One of the most alluring and daunting aspects about moving to a new city is the promised anonymity. I had little to no developed network when moving to Buenos Aires, other than the handful of friends I flew down with and the few people I had been put in touch with before moving. It’s an understandable and necessary priority of many to get out, meet people and make new friends upon arrival. For those coming to Buenos Aires independent of an organized program or even those who are and wish to strike out on their own, I have compiled a list of some organizations and inlets for meeting people in the city. This list is no way exhaustive, so I encourage all additional suggestions in the comments section.
To begin, meeting other foreigners is a logical starting point. Many also are on their own in a new city and eager to meet others. Organizations like Buenos Aires Expats and their meetup events, Exchange Community BA, BA Expat Hub and Mix-Up Buenos Aires are informative resources and for information about living in the city as well as events. English-language newspaper The Argentina Independent also features many foreigner-run events, and CouchSurfing is another social network and valuable resource that some consider too crunchy, but others a lifeline.
Language practice is a convenient and often necessary excuse to make friends and start up conversations. I highly recommend Spanglish Exchange, which organizes regular language exchange events that resemble speed dating for friends at bars throughout the city. The aforementioned CouchSurfing also has posts up often about language exchange opportunities.
Another way I have met a number of cool people is through sports and exercise groups. I am all about CrossFit in the Rosedal park in the city through Vitruvian Buenos Aires. I also take Pilates mat classes with a very talented friend of mine who runs NYC Pilates. For soccer (er, fútbol) fans, get involved with Buenos Aires Fútbol Amigos, which brings people together for friendly, competitive matches and hosts social events. And last year for a stretch of six months I was taking weekly salsa classes at La Viruta with my roommate, where most people were regular attendees and we made a number of amigos.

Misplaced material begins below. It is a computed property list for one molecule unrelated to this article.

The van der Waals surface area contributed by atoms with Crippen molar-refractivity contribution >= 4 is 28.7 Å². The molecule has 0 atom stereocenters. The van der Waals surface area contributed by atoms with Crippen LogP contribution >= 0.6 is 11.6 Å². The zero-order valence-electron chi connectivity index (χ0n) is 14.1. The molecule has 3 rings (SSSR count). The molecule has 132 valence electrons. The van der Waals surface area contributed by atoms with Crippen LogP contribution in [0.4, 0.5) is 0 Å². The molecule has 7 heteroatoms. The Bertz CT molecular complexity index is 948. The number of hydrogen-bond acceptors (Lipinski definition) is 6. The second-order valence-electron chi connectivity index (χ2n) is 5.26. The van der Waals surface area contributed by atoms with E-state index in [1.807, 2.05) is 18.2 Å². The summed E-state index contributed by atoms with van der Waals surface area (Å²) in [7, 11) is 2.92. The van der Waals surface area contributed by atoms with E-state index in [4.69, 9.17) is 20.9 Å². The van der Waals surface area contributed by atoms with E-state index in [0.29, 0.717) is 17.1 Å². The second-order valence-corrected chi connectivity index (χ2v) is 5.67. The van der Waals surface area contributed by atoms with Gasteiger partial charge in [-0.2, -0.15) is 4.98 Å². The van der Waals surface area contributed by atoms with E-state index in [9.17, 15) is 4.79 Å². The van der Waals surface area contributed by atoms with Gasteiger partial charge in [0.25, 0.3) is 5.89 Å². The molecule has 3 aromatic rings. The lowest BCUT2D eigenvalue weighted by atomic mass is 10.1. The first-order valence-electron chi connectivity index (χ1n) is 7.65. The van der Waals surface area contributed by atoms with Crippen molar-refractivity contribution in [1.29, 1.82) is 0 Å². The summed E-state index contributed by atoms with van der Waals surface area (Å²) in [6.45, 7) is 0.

Religious groups like Hillel and special interest organizations also are a fine way to meet people. For those into music, check out WUBA (What’s Up Buenos Aires). For foodies there’s the Fuudis outings, “social gastronomic experiences” as well as the Kekanto community and its organized food events. I also occasionally attend Hacks/Hackers Buenos Aires events where I’ve met a number of fellow journalists. Whether it’s photography or cooking you’re into, this is an active, populated city and I guarantee you can find a group or organization to indulge your interests and make friends along the way. In fact, that MeetUp site I linked to with Hacks/Hackers appears to be a useful resource for finding various social meetup events. (“What’s ‘frinking?'” I thought. Friday+drinking. See, all interests!)
Other social-focused groups and activities present in Buenos Aires include the Buenos Aires Pub Crawl, which draws an international crowd of both travelers and those residing in the city, locals and long-term visitors. InterNations attracts a decidedly older crowd, but offers some good opportunities for networking for all.
To round this out, I present a general rule for socializing in Buenos Aires and Argentina at large: Always accept invitations to asados, or Argentinean barbecues. They offer a relaxed environment to make friends over grilled meat and drinks, so it’s pretty perfect. And though I have never been to one at a hostel, I know that many in Buenos Aires do organize them, so keep a lookout on any of the sites and forums I mentioned above a RSVP “yes.” To stay informed about all cultural events in the city, bookmark the government’s Buenos Aires Cultural Agenda page, VuenosAirez and the Time Out Buenos Aires Facebook page.
Powered by Facebook Comments